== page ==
The previous diaries of Arthur Conan Doyle tell of the shadowy real life Sherlock Holmes, a medical school dropout. While in the laboratory of Dr. Joseph Bell, a brilliant Edinburgh surgeon, Holmes learned anatomy, surgery, observation and deduction. These skills and his ability to solve crimes led to his recruitment by the British secret service. In this the last of three diaries, Doyle recounts a series of murders and the pursuit of a sinister Russian assassin from Edinburgh to the Yosemite Valley in California. When the case, involving a California millionaire and Chinese tongs becomes desperate, the British secret service sent Sherlock Holmes. The case ended in his death but the great detective lives on in the novels by Arthur Conan Doyle.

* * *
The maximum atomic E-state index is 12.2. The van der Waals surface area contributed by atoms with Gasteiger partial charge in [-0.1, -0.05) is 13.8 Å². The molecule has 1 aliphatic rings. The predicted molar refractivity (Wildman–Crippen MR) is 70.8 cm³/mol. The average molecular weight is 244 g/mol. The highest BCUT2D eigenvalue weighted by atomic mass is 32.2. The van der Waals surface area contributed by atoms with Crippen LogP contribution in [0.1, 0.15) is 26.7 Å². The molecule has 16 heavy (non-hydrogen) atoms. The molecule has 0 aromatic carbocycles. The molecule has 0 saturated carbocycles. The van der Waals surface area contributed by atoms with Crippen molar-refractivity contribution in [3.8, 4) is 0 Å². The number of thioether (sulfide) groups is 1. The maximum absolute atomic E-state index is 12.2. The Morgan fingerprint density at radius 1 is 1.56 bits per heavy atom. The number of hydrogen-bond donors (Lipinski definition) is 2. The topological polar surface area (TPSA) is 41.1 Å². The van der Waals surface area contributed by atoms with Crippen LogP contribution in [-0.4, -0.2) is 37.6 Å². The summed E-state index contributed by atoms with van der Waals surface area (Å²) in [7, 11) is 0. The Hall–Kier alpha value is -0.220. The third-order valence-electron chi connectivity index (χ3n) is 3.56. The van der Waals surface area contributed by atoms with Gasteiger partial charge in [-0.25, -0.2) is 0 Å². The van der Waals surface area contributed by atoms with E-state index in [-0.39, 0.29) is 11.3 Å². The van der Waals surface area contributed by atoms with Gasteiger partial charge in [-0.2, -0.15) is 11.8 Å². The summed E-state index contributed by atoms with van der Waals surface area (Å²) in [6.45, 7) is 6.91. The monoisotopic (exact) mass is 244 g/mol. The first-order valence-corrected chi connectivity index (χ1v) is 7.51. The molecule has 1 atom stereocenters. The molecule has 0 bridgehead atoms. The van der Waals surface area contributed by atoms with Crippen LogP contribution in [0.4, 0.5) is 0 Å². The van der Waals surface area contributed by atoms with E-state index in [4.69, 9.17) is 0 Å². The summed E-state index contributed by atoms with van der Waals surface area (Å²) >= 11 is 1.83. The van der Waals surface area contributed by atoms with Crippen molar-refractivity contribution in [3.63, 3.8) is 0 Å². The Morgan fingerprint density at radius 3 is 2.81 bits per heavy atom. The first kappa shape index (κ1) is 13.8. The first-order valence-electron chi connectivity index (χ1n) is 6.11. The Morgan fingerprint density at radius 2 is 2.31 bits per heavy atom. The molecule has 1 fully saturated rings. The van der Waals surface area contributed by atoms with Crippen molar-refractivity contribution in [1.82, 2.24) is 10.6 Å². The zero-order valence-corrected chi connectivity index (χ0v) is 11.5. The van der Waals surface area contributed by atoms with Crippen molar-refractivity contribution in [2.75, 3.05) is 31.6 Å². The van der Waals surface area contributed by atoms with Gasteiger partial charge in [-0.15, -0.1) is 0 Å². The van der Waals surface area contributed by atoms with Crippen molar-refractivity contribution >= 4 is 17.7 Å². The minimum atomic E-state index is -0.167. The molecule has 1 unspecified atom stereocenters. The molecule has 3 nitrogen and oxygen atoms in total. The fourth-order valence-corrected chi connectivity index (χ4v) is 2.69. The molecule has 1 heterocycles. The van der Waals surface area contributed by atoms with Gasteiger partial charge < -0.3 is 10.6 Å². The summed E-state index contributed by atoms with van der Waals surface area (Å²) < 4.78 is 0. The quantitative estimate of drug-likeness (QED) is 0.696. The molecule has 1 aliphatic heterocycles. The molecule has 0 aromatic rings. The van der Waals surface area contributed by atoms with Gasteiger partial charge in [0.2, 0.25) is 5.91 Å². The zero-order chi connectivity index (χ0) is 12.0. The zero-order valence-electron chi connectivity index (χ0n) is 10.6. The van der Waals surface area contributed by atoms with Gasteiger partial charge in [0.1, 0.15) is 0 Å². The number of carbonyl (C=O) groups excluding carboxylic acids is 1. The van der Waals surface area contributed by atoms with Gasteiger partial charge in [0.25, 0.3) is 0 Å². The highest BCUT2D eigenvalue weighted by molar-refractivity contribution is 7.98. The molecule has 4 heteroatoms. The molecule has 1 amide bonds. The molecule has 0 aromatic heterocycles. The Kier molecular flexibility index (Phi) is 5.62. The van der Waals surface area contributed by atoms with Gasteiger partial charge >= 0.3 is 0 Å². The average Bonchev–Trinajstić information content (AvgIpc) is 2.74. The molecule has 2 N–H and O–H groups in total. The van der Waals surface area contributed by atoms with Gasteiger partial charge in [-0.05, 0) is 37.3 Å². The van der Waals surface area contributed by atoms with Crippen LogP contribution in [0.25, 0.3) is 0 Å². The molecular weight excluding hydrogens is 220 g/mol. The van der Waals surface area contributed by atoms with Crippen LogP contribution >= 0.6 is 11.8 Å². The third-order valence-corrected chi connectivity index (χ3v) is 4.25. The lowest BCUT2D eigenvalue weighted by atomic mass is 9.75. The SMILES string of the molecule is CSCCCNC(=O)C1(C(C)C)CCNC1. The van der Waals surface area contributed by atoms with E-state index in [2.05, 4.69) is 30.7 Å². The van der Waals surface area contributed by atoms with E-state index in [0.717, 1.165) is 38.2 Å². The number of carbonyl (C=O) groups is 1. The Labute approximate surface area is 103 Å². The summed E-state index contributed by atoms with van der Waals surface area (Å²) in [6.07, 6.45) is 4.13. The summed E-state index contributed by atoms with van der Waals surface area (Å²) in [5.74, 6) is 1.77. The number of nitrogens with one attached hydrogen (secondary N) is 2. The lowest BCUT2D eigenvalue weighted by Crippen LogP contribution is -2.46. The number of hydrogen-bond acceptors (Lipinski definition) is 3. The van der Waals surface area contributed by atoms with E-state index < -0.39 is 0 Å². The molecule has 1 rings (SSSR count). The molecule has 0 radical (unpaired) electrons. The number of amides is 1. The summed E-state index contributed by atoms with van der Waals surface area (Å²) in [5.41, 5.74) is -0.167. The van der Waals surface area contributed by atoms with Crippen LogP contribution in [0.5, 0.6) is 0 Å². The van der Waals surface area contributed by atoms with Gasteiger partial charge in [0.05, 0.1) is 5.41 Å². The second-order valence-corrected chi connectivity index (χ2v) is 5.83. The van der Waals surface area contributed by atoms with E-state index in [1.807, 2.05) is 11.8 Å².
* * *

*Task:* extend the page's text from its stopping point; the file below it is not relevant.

John Raffensperger, MD, a retired pediatric surgeon, operated on babies with birth defects and children with cancer for nearly fifty years then turned to writing medical history and fiction. His interest in Dr. Joseph Bell, the Edinburgh surgeon and the model for Sherlock Holmes led to this trilogy.
Richard Krevolin, playwright, book doctor and artist provided the inspiration and the idea for using lost diaries as a vehicle for telling the story.